News and analysis
February 03, 2015

Nonprofits and Government Agencies React to Obama's Proposed Budget

Nonprofit organizations and grant-making government agencies had a mix of praise and criticism for a nearly $4-trillion budget package for fiscal year 2016 that was formally released by the White House on Monday.

Many of the key line items were made public last month, with President Obama crisscrossing the country to plug proposals including two years of free community college, state paid-leave, and a higher estate tax. A major point of contention for charity leaders is the President’s call to cap the value of all itemized deductions at 28 percent for individuals earning more than $200,000 and couples earning more than $250,000.

Very little of the proposed budget will remain intact through negotiations—Republican members of Congress began tearing it apart before it even hit their desks.

Below is a roundup of proposed funding levels and reaction from charity and government officials:

  • The proposal would provide $1.18-billion for the Corporation for National and Community Service, said chief executive Wendy Spencer, supporting a record 90,150 AmeriCorps members while creating service opportunities for 270,000 Americans via Senior Corps. 
  • Jane Chu, chairman of the National Endowment for the Arts, said in a statement to the Chronicle that the $147-million in funding for NEA, an increase of about 1.3 percent, would allow for the expansion of a program that provides arts therapy for military-service members suffering from traumatic brain injury and post-traumatic stress. 
  • The proposed $147-million in funding to the National Endowment for the Humanities, a 1.3 percent increase, would provide more than $100-million in grants and matching funds, as well as $5.5-million for a new initiative designed to highlight the importance of the humanities in public life, according to a statement.
  • Kris Perry, executive director of the First Five Years Fund, said that the President’s budget proposal would provide “significant funding” to expand early-childhood education programs, including $80-billion in increased funding for the Child Care Development Fund.
  • Elliott Antman, president of the American Heart Association, praised a precision medicine initiative outlined in the budget, while noting that the budget makes research a higher priority.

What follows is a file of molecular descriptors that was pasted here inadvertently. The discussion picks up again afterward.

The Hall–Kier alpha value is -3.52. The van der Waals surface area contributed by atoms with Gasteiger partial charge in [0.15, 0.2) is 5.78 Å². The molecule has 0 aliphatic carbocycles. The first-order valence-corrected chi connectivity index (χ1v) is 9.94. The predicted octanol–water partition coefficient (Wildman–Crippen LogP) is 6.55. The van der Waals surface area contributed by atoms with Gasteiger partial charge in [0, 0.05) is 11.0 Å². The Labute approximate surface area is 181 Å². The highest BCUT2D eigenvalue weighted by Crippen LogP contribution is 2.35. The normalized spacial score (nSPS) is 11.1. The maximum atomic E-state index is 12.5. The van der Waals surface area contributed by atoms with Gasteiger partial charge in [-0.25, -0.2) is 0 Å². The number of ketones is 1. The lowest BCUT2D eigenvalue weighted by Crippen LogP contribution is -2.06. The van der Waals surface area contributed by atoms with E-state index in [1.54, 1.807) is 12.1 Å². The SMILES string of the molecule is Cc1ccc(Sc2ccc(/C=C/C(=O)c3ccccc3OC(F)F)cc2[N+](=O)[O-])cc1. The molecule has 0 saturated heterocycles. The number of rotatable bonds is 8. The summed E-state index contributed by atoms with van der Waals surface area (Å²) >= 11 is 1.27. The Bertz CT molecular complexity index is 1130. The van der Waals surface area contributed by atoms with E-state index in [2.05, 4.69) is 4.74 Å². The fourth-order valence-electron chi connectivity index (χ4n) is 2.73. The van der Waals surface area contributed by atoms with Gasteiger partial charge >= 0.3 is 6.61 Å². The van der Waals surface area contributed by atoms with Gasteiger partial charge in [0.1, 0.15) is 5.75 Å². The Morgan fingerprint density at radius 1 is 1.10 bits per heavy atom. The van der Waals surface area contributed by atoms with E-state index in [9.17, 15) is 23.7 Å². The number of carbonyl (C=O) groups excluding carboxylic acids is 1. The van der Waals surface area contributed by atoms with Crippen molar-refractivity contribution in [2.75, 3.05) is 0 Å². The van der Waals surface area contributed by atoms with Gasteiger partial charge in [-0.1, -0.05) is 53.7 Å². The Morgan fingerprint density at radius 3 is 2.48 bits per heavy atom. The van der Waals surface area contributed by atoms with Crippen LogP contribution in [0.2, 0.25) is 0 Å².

• In a statement to the Chronicle, Bob Zachritz, vice president for advocacy and government relations at World Vision U.S., said the proposed budget “makes a strong commitment to the international affairs budget, which will help partner organizations like World Vision meet the needs of the most vulnerable around the world.”
  • William Daroff, senior vice president for public policy for the Jewish Federations of North America, said the administration should protect charitable deductions, not try and limit them. “As many in Congress agree, the deduction is a lifeline and not a loophole,” he said.
  • Regardless of what is ultimately passed by Congress, the proposal is a good reflection of the President’s priorities, said Neal Denton, senior vice president and chief government affairs officer for the YMCA of the USA. “We’re especially happy to see his focus on ensuring opportunities for children and families to learn, grow, and thrive,” he said, noting line items that would increase access to child care and early education, among other things.
  • The National Latina Institute for Reproductive Health criticized the budget for failing to lift the Hyde Amendment, which limits abortion coverage for women in programs including Medicaid and Medicare. “We remain concerned that low-income women and immigrant communities are left behind by many of the proposals,” executive director Jessica Gonzalez-Rojas said.

Editor's note: This article was originally published on February 2 and updated with additional reaction.

Send an e-mail to Megan O'Neil.